by Baxter Black, DVM
Confessions of a Horseshoer
I was asked by the author of Confessions of a Horseshoer* if he could use one of my quotes in his book. I agreed. He sent me a copy. The quote he used was “It’s not that horseshoeing is so hard, it’s just the dread of doing it.”
My first confession: it was not original; a horseshoer said it to me. Alas, I can’t remember who it was so I will simply attribute it to the Anonymous Horseshoer.
My second confession is, I shoe my horse. I don’t shoe other peoples; most can’t afford to have them lame that long!
As I read of Ron’s experience as a horseshoer, my own personal catastrophes kept popping up. He never wears a wedding ring while shoeing. I still tell the story of the newly married Artificial Insemination technician (a type of theriogenologist) from Cedar City, Utah. He ran out of sleeves one afternoon, so finished the last cows “bare-handed.” When he got home he discovered he had lost his shiny, one-of-a-kind, 24 payments, wedding ring! He went back to the farm the next day with a metal detector but never found it. His mother-in-law was vindicated. She had warned her daughter “…Never marry someone whose job you can’t pronounce!”
Confession #3: It was such a good story that I filmed it for my television program. Whilst shooting the B-roll, I lent the film crew my own wedding ring to use as a prop. I’ve never seen it again, except in reruns, atop a cowpie.
I use what I call a “punch” to enlarge the nail holes in the horseshoes. In his book, Ron calls it a “pritchell.” While he was heating his up to reshape the tip with a hammer, the pritchell slipped from his grip. It spun upwards and the sharp, hot end went up his right nostril! He said he could hear it hiss as it cauterized his membranes.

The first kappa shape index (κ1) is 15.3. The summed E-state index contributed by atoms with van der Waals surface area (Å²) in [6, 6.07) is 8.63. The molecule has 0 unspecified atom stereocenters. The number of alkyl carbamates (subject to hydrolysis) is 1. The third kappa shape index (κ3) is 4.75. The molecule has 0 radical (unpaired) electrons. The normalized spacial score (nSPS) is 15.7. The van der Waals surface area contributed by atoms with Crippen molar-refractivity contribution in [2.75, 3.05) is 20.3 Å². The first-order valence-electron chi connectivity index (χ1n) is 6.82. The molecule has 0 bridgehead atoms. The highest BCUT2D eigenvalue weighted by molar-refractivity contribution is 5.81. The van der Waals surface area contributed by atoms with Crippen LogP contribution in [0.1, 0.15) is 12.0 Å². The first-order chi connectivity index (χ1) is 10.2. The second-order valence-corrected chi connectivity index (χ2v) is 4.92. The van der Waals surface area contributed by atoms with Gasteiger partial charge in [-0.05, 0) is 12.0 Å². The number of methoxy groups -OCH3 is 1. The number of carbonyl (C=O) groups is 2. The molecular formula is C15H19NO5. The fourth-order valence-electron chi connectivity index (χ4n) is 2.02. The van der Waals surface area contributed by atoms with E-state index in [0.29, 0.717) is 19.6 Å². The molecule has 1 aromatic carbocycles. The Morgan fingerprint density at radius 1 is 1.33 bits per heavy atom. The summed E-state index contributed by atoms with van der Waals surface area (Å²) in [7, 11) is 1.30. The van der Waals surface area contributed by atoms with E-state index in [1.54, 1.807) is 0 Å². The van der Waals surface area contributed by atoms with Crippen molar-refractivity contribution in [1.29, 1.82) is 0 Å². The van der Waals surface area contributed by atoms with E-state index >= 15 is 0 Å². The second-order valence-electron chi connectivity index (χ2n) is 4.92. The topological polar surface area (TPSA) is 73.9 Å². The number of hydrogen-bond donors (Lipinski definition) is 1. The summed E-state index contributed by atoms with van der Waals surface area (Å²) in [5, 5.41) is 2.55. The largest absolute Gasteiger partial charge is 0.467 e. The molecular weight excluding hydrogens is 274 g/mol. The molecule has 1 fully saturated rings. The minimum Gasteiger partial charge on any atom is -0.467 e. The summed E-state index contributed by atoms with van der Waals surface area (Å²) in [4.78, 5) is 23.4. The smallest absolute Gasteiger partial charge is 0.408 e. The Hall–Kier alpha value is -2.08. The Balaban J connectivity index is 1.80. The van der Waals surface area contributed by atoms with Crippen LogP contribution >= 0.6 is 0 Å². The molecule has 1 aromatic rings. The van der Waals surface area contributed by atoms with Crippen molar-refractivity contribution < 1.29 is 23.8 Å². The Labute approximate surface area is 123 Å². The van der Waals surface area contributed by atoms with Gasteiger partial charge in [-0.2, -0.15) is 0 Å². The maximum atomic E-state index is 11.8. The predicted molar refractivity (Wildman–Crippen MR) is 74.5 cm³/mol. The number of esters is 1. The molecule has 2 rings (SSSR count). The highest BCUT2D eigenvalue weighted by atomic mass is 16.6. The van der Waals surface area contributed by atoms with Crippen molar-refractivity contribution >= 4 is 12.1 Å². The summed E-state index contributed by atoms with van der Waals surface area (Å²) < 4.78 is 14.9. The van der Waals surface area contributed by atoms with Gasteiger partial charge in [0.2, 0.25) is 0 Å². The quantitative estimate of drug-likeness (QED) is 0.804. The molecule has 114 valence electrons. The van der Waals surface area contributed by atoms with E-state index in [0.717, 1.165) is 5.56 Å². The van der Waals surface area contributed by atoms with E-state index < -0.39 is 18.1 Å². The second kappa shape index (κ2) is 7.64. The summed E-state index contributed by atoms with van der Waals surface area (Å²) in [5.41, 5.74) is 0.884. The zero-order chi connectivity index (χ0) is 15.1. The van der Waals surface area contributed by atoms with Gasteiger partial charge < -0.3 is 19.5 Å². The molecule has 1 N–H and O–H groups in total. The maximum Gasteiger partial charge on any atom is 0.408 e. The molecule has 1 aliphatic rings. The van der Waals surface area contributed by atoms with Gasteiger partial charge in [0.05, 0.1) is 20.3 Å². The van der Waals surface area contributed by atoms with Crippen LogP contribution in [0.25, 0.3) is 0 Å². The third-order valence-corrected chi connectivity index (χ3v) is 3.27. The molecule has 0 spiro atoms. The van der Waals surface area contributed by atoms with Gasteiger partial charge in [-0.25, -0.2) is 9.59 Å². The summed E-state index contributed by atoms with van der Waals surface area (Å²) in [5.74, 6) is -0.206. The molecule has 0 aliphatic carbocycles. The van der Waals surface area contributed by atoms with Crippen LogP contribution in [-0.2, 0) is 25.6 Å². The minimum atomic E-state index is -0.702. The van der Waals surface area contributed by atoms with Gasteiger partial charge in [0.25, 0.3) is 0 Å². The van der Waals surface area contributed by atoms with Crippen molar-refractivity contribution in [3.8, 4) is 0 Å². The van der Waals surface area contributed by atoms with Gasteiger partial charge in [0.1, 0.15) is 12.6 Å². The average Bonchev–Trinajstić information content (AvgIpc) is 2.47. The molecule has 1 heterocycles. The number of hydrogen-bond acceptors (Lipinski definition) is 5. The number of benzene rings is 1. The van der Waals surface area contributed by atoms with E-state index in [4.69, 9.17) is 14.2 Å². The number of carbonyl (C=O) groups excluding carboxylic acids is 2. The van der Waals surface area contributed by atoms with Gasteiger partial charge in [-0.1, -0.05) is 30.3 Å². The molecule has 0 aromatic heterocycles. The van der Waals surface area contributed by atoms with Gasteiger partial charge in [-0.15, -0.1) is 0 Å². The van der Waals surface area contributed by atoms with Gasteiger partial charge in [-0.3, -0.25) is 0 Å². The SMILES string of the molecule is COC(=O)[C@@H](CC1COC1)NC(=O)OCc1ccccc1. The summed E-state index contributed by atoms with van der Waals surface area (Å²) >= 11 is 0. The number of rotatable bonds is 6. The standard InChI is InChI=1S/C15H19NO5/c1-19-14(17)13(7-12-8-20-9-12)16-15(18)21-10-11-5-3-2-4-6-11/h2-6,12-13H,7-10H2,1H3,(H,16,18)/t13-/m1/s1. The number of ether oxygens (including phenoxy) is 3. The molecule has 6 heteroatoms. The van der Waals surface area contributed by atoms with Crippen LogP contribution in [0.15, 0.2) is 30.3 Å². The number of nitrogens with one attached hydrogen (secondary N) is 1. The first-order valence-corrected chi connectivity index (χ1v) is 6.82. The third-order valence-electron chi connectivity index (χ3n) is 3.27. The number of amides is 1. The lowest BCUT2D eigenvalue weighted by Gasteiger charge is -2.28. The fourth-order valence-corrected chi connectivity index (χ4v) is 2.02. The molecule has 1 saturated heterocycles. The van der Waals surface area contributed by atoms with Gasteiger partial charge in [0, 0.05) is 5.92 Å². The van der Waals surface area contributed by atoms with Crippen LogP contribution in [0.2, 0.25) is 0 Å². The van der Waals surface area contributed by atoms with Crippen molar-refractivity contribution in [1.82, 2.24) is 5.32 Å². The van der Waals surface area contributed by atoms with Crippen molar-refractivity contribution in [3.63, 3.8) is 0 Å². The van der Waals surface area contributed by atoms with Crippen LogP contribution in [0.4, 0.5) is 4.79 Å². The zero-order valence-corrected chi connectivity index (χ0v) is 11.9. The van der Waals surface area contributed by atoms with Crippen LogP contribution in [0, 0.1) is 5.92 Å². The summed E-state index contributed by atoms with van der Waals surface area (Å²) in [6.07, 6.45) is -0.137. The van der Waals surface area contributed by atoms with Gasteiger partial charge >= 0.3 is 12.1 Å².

Confession #4: I had a friend who was tightening a hose clamp on a slick pipe and stuck a screwdriver up his nose! I can’t remember if it was a Standard or Phillips head.
Another of Ron’s stories recalled while trimming a cow’s foot was that he restrained her by running a rope from her foot to an overhead rafter in the barn. She objected, kicked out and pulled the roof down on top of him!
Confession #5: In the lifetime process of learning which horses NOT to tie hard-and-fast while shoeing, doctoring or cinching up, I’ve pulled down porches, cyclone fences, t-posts, statues, totem poles, chimneys and signs saying, “Don’t tie your horse here!”
The book was great but Ron never answered the eternal question, “Why do some people become horseshoers?” For myself, I can only explain it by asking, “Why do some dogs chase cars?”
*Confessions of a Horseshoer by Ron Tatum ©2012
University of North Texas Press